Democrat platform’s section on faith.

Saw a part of the Democratic Party’s 2012 platform over on Hemant’s blog.  Le sigh.

Faith. Faith has always been a central part of the American story, and it has been a driving force of progress and justice throughout our history. We know that our nation, our communities, and our lives are made vastly stronger and richer by faith and the countless acts of justice and mercy it inspires. Faith-based organizations will always be critical allies in meeting the challenges that face our nation and our world — from domestic and global poverty, to climate change and human trafficking. People of faith and religious organizations do amazing work in communities across this country and the world, and we believe in lifting up and valuing that good work, and finding ways to support it where possible. We believe in constitutionally sound, evidence-based partnerships with faith-based and other non-profit organizations to serve those in need and advance our shared interests. There is no conflict between supporting faith-based institutions and respecting our Constitution, and a full commitment to both principles is essential for the continued flourishing of both faith and country.

And away we go…

Faith has always been a central part of the American story, and it has been a driving force of progress and justice throughout our history.

Progress and justice?  What about when the right of suffrage had to be ripped from the steely grip of the faithful who cited god’s assurance that the man was the head of the household?  Where is the justice in the outcry of millions of Christians that necessitates the battle for equal rights for LGBT people?  And how is the dumbing-down of science on account of the demands of the faithful conducive to progress?

Progress and justice have been achieved through reason and compassion, nothing more.  Faith does not hold the monopoly on these things.  Humans do.

We know that our nation, our communities, and our lives are made vastly stronger and richer by faith and the countless acts of justice and mercy it inspires.

But the faithless are also inspired to good deeds.  There are many motivations to do good that do not require us to hand the deeds to our reason and our sense of self-worth/purpose to the empty hands of myth.  Yes, untrue beliefs can inspire people to good, but they can also make people blind to their humanity.  Marriage equality is on the DNC’s platform for 2012.  Would it need to be if not for the “justice” wrought by faith?

Faith-based organizations will always be critical allies in meeting the challenges that face our nation and our world — from domestic and global poverty, to climate change and human trafficking.

In 2009 a Pew survey asked the question “Is there solid evidence the earth is warming?”  The results were…

Total U.S. population 47 %; Unaffiliated with any church 58 %; White mainline Protestants 48 %; White, non-Hispanic Catholics 44 %; Black Protestants 39 %; White evangelical Protestants 34 %

There can be no doubt that many who deny the world is warming (and, in so doing, proclaim their own scientific conclusions to be superior to the consensus of the world’s scientists) do so because the evidence-based conclusions do not align with the end-time predictions of their faith.  Religion’s only use for evidence or science is when it supports the religion’s conclusions.  When the evidence would prove believers wrong, faith takes over.  Whether it’s evolution, climate change, or any other product of science that advances the well being of our species, once it conflicts with the stories in the bible then faith stops being a friend to science.  As leaders of our nation, you must align yourselves with one or the other.  You cannot do both honestly.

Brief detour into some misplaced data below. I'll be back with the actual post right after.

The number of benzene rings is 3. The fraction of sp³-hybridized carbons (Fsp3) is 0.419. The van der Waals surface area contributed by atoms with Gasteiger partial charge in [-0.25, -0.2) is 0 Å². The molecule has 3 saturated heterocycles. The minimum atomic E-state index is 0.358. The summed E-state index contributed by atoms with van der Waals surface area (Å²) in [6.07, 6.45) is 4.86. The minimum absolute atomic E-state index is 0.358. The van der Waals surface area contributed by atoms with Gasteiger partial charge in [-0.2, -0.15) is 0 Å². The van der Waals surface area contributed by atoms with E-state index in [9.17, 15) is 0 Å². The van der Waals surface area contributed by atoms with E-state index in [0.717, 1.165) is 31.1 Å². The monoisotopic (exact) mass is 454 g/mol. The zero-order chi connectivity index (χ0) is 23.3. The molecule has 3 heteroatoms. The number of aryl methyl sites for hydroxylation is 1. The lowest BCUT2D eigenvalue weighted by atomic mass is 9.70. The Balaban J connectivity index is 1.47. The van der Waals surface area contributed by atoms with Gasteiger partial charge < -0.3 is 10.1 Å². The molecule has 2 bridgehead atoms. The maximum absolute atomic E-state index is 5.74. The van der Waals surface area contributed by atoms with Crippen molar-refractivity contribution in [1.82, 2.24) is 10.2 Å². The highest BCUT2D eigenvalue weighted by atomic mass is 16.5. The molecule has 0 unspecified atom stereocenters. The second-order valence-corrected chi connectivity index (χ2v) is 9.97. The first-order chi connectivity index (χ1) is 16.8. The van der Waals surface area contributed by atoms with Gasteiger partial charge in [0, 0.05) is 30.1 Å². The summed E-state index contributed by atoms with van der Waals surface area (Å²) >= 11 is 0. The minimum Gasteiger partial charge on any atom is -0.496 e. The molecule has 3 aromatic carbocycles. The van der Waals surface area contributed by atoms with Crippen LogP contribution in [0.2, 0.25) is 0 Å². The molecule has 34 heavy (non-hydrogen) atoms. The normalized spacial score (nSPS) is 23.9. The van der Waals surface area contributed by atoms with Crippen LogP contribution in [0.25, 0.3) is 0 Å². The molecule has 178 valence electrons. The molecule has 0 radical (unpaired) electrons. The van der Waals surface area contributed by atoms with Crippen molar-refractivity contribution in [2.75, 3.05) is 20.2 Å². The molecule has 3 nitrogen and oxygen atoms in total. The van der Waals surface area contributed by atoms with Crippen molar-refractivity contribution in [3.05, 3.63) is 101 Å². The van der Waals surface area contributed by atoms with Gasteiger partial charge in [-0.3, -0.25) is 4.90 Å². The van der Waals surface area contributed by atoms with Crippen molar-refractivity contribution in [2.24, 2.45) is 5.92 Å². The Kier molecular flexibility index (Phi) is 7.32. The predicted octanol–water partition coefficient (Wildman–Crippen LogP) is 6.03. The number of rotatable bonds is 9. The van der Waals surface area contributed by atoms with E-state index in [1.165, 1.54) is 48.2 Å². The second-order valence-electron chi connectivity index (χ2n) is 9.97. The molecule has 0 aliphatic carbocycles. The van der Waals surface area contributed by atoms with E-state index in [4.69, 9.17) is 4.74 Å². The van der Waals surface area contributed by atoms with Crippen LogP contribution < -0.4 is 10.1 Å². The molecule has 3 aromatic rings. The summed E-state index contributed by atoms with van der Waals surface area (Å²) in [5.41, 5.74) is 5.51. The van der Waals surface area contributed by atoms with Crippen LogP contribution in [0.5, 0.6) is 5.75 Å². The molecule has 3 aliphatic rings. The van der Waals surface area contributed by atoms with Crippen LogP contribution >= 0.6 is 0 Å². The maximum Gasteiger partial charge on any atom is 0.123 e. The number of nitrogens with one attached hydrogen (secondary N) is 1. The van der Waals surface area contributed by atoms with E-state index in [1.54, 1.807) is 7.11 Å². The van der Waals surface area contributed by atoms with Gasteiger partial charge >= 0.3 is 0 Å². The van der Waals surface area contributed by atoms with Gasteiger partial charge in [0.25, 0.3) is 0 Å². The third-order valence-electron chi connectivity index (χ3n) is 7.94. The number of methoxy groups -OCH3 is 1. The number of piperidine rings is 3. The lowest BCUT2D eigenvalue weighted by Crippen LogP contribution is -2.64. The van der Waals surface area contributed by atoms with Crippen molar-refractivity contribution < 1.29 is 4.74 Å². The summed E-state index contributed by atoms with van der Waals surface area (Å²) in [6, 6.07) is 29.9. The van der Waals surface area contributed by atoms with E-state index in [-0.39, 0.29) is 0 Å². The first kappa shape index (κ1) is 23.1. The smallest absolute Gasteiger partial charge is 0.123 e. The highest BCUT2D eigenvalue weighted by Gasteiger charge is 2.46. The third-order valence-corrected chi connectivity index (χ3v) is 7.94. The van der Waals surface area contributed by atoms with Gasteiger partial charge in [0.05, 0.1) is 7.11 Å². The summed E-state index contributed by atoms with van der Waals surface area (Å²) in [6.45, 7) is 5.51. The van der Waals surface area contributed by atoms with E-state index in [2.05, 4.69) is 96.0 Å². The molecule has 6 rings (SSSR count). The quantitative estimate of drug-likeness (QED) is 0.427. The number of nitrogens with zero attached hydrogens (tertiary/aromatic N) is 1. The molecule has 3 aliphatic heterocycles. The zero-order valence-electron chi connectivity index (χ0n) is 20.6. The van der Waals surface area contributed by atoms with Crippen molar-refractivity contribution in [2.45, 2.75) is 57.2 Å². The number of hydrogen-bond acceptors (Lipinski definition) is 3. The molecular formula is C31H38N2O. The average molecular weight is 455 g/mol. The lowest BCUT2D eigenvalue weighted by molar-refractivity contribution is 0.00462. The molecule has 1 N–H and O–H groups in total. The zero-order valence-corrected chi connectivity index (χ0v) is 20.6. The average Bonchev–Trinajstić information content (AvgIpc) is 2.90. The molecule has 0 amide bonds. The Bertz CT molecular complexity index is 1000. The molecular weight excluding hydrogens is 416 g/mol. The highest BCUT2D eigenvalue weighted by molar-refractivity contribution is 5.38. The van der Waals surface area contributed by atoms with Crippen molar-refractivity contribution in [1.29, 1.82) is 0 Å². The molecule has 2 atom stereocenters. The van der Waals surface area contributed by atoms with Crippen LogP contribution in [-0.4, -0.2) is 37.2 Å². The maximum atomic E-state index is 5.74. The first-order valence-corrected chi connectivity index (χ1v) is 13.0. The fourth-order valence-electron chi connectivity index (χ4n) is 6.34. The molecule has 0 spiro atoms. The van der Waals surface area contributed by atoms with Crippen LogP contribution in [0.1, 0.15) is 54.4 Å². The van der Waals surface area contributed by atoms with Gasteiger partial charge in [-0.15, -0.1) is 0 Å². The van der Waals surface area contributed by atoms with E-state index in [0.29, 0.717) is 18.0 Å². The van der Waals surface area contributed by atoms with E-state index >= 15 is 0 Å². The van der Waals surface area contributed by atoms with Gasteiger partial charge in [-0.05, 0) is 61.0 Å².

I’d much rather see them catering to our humanity, which is shared by theist and non-theist alike, than to faith.  As it stands they seem to be saying that our faith has more to do with our charity than our humanity.  I guess if we’re all despicable by nature, as Christianity would have us believe, then that makes sense.  Of course, I think humanity is badass.

We believe in constitutionally sound, evidence-based partnerships with faith-based and other non-profit organizations to serve those in need and advance our shared interests.

Emphasis on our shared interests: feeding the poor, clothing the freezing, etc.  If one dollar of that money gets spent on a bible, will the DNC hold them accountable?  Why invest in faith-based groups if that worry is on the table when there are secular groups who focus only on the charity?

There is no conflict between supporting faith-based institutions and respecting our Constitution, and a full commitment to both principles is essential for the continued flourishing of both faith and country.

Supporting faith-based groups is essential to the flourishing of the country?  Imagine what that says to religious people: that without faith as a foundation for your charity, you likely wouldn’t give a shit.  If the country can’t flourish through simple human compassion, it deserves to fail.  Without compassion or empathy, faith only makes you a begrudging schemer, focused on what good the charity can do for you instead of for the poor.

Maybe that’s the kind of people Americans are, but I don’t think so.  Of course, that message would never get anyone elected.

About JT Eberhard

When not defending the planet from inevitable apocalypse at the rotting hands of the undead, JT is a writer and public speaker about atheism, gay rights, and more. He spent two and a half years with the Secular Student Alliance as their first high school organizer. During that time he built the SSA’s high school program and oversaw the development of groups nationwide. JT is also the co-founder of the popular Skepticon conference and served as the events lead organizer during its first three years.


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